CF21 Day 14 – Rabanal to Acebo

Most of the rain must have passed us during the night, but I woke up to thick fog, and though I waited as long as I could, it only got thicker. In the end I just decided to be excited about trying my new rain trousers, yay! With the leg zips at half mast I achieved a quite flattering seventies bell bottom look, and I paired it with a merino top. Too dry for a poncho, that would only make me wet from the inside instead of the outside.

The fog and overnight storm provided every form of water but actual rain, so after a km or so everything was essentially damp, but not really cold or wet. So my new rain trousers and I were winning!

I caught up with the Wine Man from the night before in Foncebadón and invited him for a stop and a drink of his choice. He was wearing full dayglo yellow rain kit and drank a lot of water before he carried on. We left the café together, but my pace is faster, so I didn’t see him for the rest of the day (in person, so to speak).

There was a grand total of one person on the Cruz de Ferro when I arrived, and s/he was in hi-viz clothing and seemed to just wander around. By this time it was definitely raining, a fine spray of rain, but I was comfy and dry and warm enough in my blue bag with bell bottom rain trousers. The trail is challenging at the best of time though, so on the Cruz to Molinaseca stretch, please do take your time, use your poles and stop if you want to admire the view! Not that there was much of it when I walked.

The photo above was taken shortly after two red-ponchoed pilgrims were picked up by taxi on the nearby road, within shouting distance and only a hop and a skip from where I was struggling on the wet shale and gravel and wished so much that I was going with them … but somehow I never shouted and never crossed the narrow strip of safe ground to the road to ask to join them. Instead I stopped for a second, breathed deeply in the damp air and carried on. I am glad I did.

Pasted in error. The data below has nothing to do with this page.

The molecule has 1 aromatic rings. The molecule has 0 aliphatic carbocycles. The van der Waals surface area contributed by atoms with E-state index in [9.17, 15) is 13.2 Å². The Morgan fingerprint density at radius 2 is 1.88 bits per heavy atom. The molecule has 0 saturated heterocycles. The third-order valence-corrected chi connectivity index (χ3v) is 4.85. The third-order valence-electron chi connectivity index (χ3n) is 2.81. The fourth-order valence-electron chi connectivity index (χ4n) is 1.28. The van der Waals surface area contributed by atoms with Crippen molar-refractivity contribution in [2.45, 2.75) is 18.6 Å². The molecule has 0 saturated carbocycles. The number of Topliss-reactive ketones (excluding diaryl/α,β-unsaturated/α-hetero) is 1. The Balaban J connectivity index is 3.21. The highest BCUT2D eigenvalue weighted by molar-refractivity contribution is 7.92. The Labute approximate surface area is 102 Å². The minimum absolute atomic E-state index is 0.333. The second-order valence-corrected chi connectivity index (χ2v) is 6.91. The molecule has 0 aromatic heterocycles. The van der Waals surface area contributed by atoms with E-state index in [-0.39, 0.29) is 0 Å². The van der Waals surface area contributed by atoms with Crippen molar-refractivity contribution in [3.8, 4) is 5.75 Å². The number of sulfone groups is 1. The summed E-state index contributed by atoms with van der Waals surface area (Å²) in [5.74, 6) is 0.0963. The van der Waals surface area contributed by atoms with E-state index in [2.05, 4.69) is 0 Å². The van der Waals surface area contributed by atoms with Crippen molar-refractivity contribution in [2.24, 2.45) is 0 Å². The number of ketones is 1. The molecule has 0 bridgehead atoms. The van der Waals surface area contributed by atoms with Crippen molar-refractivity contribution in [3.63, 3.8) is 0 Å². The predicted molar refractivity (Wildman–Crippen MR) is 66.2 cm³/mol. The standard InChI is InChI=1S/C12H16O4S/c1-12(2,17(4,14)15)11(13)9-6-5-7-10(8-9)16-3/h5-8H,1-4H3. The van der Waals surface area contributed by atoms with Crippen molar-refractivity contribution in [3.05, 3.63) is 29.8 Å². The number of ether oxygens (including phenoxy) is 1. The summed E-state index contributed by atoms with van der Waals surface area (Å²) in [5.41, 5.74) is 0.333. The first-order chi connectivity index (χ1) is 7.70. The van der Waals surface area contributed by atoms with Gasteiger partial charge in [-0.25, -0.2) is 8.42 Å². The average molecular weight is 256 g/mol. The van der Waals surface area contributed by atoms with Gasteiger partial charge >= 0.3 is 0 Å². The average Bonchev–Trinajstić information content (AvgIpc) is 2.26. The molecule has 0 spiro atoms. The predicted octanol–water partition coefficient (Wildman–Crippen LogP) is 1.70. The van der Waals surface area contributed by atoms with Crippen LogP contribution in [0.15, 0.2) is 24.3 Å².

Shortly before Acebo, half way down the hill, the fog started to lift. I finally got my fill of the views I was there to enjoy, and I was even more pleased that I never joined the red ponchos in the taxi. My knees remained unimpressed with my decision but when I pointed out that at least I was resting them in Acebo, they reluctantly soldiered on.

Sadly the Mesón mid town was closed – I had hoped to eat there – so I went straight to my albergue, the big modern pilgrim machine at the end of town. I actually chose it because it has a pool … Not that I would be going in it if you paid me there and then! They did however have ankerbiers and lovely views, and I got one of 4 beds in an 8 bed room, so I was happy.

I had half a pilgrim menu for lunch, because I was starving. While I sat at my window table eating, one of the other diners – pretty sure it was one of the red ponchos – ran to the window exclaiming excitedly to her friend, and we all stood up and watched Wine Man in his dayglo yellow suit soldiering on past the last place to stop and rest before Molinaseca. That is commitment! I heard from him after he had arrived and his verdict was that it was ‘brutal’. He’s not wrong. The trail from Rabanal to Molinaseca might seem short enough on a map, but the trail is indeed brutal, so stop in Acebo, of only for a rest and refuel!

After lunch I ended up chatting to the very nice couple I had lent chairs to in Astorga and met at the Refugio in Rabanal. They were from the US and Brazil – both musicians – and seem to be doing the same sort of stages I am. I decided to have another half a menu for dinner there that evening with them and ended up at a table for four, so we invited Maria, another solo peregrina from the US, to eat with us. She said she was struggling to eat and sleep properly, even though she had felt so well prepared. I wonder if she had been too immersed in it before arriving, if watching too many videos and reading too many blogs might have made it hard to match her expectations of the camino to the reality. It’s not easy to suddenly change your entire daily routine, your diet, your social life and not least your activity level to basically just walk, eat, sleep, repeat. She had decided to take a day off in gorgeous Acebo and rest a sore foot, which was probably a good idea considering there would be more challenging track the next morning.


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